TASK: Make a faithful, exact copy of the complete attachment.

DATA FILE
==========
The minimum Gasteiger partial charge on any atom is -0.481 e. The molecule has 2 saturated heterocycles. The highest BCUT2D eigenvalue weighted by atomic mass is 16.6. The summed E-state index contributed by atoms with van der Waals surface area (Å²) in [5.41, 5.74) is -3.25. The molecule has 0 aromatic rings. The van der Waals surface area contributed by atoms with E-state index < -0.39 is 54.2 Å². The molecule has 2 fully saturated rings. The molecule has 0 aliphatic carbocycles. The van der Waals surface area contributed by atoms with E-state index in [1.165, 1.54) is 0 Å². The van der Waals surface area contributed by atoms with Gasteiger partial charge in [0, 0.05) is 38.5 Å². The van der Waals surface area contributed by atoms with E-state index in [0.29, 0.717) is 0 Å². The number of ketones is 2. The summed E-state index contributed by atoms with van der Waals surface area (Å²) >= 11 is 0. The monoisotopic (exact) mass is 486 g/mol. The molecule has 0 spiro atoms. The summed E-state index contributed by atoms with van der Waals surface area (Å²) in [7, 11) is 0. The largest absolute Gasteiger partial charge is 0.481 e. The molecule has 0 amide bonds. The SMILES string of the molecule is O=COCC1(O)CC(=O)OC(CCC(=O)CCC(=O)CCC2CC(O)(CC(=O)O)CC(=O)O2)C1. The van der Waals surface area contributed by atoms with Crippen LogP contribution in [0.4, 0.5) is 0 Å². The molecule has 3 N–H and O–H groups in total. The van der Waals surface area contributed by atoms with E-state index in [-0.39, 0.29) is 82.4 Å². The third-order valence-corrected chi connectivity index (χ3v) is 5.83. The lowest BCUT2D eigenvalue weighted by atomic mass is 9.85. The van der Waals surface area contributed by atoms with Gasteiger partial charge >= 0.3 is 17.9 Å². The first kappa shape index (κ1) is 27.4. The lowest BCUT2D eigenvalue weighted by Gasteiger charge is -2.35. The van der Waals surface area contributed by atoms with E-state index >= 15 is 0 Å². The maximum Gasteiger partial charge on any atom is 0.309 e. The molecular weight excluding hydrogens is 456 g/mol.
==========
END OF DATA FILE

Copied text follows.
The minimum Gasteiger partial charge on any atom is -0.481 e. The molecule has 2 saturated heterocycles. The highest BCUT2D eigenvalue weighted by atomic mass is 16.6. The summed E-state index contributed by atoms with van der Waals surface area (Å²) in [5.41, 5.74) is -3.25. The molecule has 0 aromatic rings. The van der Waals surface area contributed by atoms with E-state index < -0.39 is 54.2 Å². The molecule has 2 fully saturated rings. The molecule has 0 aliphatic carbocycles. The van der Waals surface area contributed by atoms with E-state index in [1.165, 1.54) is 0 Å². The van der Waals surface area contributed by atoms with Gasteiger partial charge in [0, 0.05) is 38.5 Å². The van der Waals surface area contributed by atoms with E-state index in [0.29, 0.717) is 0 Å². The number of ketones is 2. The summed E-state index contributed by atoms with van der Waals surface area (Å²) >= 11 is 0. The monoisotopic (exact) mass is 486 g/mol. The molecule has 0 spiro atoms. The summed E-state index contributed by atoms with van der Waals surface area (Å²) in [7, 11) is 0. The largest absolute Gasteiger partial charge is 0.481 e. The molecule has 0 amide bonds. The SMILES string of the molecule is O=COCC1(O)CC(=O)OC(CCC(=O)CCC(=O)CCC2CC(O)(CC(=O)O)CC(=O)O2)C1. The van der Waals surface area contributed by atoms with Crippen LogP contribution in [0.4, 0.5) is 0 Å². The molecule has 3 N–H and O–H groups in total. The van der Waals surface area contributed by atoms with E-state index in [-0.39, 0.29) is 82.4 Å². The third-order valence-corrected chi connectivity index (χ3v) is 5.83. The lowest BCUT2D eigenvalue weighted by atomic mass is 9.85. The van der Waals surface area contributed by atoms with Gasteiger partial charge >= 0.3 is 17.9 Å². The first kappa shape index (κ1) is 27.4. The lowest BCUT2D eigenvalue weighted by Gasteiger charge is -2.35. The van der Waals surface area contributed by atoms with E-state index >= 15 is 0 Å². The maximum Gasteiger partial charge on any atom is 0.309 e. The molecular weight excluding hydrogens is 456 g/mol.